My name is Jonathan, and I’m a druid. Yes, one of those irritating, beardy people who celebrate the solstices at Stonehenge, in an act of abrasive anachronism. However, I’m also a fan of your work. I’ve listened to a talk you chaired at the Institute of Art and Ideas, I’ve read a couple of your blog posts and I devoured The Dark Mountain Manifesto. You’ve given eloquent voice to ideas and sentiments I’ve had for years, and have already started the sort of work I myself would like to do – calling people away from the neon hearth of consumer capitalism, to a more honest aesthetic; rooted in the land and the realities of living with it. So your tweets about contemporary Druidry being “mass historical silliness” didn’t actually provoke me to anger, despite your rather unpleasant re-assertion of first-century blood libel against our own ancestors. Instead, I found them thought-provoking. I myself worry, as you do, about how certain English people seem to be somewhat coy about embracing their nation’s own traditions. And I agree, this needs to change. But I think that the case of Druidry is a little more complex than you seem to acknowledge, and I’m hopeful that we could be allies, rather than enemies, in this common cause.
Firstly, I have to say, I accept that contemporary Druids are “Victorian Romantic Fictions”, as you suggest. All the Druids I know would agree. As a community, we happily acknowledge that what we do has its roots in the taking up by early 20th century occultists (such as Ross Nicholls) of a nationalist ball first rolled by men such as Iolo Morganwg and Edward Llwyd. And those of that latter rogues’ gallery that weren’t charlatans who falsified historical records, were in most cases quite simply incorrect – hence Stonehenge. But just because they got their history wrong, doesn’t mean that some of their ideas don’t have validity independent of historical authenticity. The intent with which modern Druids conduct rites at Stonehenge, or study the writings of Morganwg, is not to give or get an idea of what “real” Druids did. It is simply to take inspiration from the idea of the Druids, and to build something of our own in response. Because Stonehenge was built by pre-Christian ancestors, celebrating the solstices there inspires us, whether the Druids used it or not. And the fact is, that all nationalisms/spiritualities/aesthetic movements work in precisely the same way. The Native American Ghost Dance borrowed aspects of Millenarian Christianity. Snorri Sturlusson used Roman divinities to help order his account of the Aesir, and now it’s difficult to tell to what extent he adapted the latter to imitate the former. Creating a sense of a collective culture isn’t an exercise in finding some essentialist Bible-surrogate which we can quote faithfully to give us our sense of ourselves. It is instead an act of creative re-assembly; of syncretism of the old and the new. Druidry is no different – not a revival, but a use of the past to inspire the present.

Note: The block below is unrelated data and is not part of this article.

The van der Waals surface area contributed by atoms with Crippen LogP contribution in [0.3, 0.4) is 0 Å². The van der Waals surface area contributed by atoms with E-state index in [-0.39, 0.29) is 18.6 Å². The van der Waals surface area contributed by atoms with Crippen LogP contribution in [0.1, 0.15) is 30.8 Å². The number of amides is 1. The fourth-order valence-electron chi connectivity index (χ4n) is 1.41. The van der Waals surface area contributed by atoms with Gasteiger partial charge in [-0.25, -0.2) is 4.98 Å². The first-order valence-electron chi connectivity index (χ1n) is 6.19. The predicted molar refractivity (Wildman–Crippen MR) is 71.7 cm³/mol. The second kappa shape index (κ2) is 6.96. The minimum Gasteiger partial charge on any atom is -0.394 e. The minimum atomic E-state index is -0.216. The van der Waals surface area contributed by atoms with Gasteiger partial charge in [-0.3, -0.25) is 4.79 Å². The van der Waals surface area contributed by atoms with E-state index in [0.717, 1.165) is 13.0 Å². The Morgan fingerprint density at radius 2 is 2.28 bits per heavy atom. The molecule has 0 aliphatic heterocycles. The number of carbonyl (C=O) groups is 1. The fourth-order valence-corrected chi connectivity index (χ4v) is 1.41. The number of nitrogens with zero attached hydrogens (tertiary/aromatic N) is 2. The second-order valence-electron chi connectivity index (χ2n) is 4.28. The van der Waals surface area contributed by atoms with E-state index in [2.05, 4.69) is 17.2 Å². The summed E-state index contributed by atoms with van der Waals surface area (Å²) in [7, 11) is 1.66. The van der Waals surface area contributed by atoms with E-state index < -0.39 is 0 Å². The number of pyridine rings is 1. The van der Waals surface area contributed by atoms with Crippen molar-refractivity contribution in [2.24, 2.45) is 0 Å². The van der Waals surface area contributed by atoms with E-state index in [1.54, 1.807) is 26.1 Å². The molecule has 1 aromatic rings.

But English Druids? The English people, if Bede and others are to be believed, are a Germanic society, not a Celtic one. Although this is the source of much debate in academic circles, it’s not unfair to say that the culture of the east of Britain had been significantly Germanicised by the year 1000 AD. We spoke a Germanic language. We used runes. We worshipped gods like Woden, Eostre and Tiw, rather than Gwydion, Rhiannon and Lludd. So why Druids in England? Well, in my case, I’m part Welsh, part Irish, part English. Therefore, practicing a faith that draws on Welsh and Irish epic literature for guidance in self-development therefore connects with a big part of my ancestry, and evokes my memories as a child of being driven to a wild, mountainous land across the water, to see “the family” and learn who I was. However, this Winter Solstice, rather than go to Stonehenge, I was in a field near my home, pouring a libation to the Sun-child Maponos and to Ingue Frea, the Lord of Peace and Plenty, in the hope that he’ll send me some good fortune as the Sun grows stronger and the winter wheat grows taller. I’m a child of mixed ancestry, and so I don’t see why I don’t have a claim to both Germanic and Celtic heritage. And the point is, that most of us probably are. Regardless, I’m no fan of essentialism, so I fail to see why, if somebody feels drawn to the culture of the Celtic west, why shouldn’t they honour that connection, even if it isn’t reflected in lines of descent?
In one of your blog posts, you’ve cited Druidry as an example of how English people don’t look to their own heritage – of Wayland, of Puck of Pook’s Hill, of Elves and Ents and Wotan – to help give us a sense of rootedness and identity. I don’t think Druidry is necessarily an example of that, for the reasons I’ve given above. It doesn’t forge links to our deep past through true-to-life recreations of ancient rituals – we have neither the evidence nor the inclination to engage in such things anyway – but instead it connects us by reaching out to our ancestors in our own way. Stonehenge stands as a place made by the ancients, and so it is in such a place that those who love those ancients cluster. And although I agree that the English need to be put in touch with the heritage of their Anglo-Saxon roots, there is no reason why that is where the roots must terminate. England was as much part of the “Druidic sphere” as France, Wales or Ireland in their time, and to ignore that heritage, in my view, would be a true denial of fullness of the variegated nature of this land.
So, having given you my reasons for identifying as a Druid (and standing by stones), I’d like to know a bit more detail about your reasons for criticising us. Like I said above, this does not come from a place of hostility (despite my somewhat terse tweets – they were delivered when I was tired and not at my best), but in the spirit of genuine interest.
I hope to hear back from you,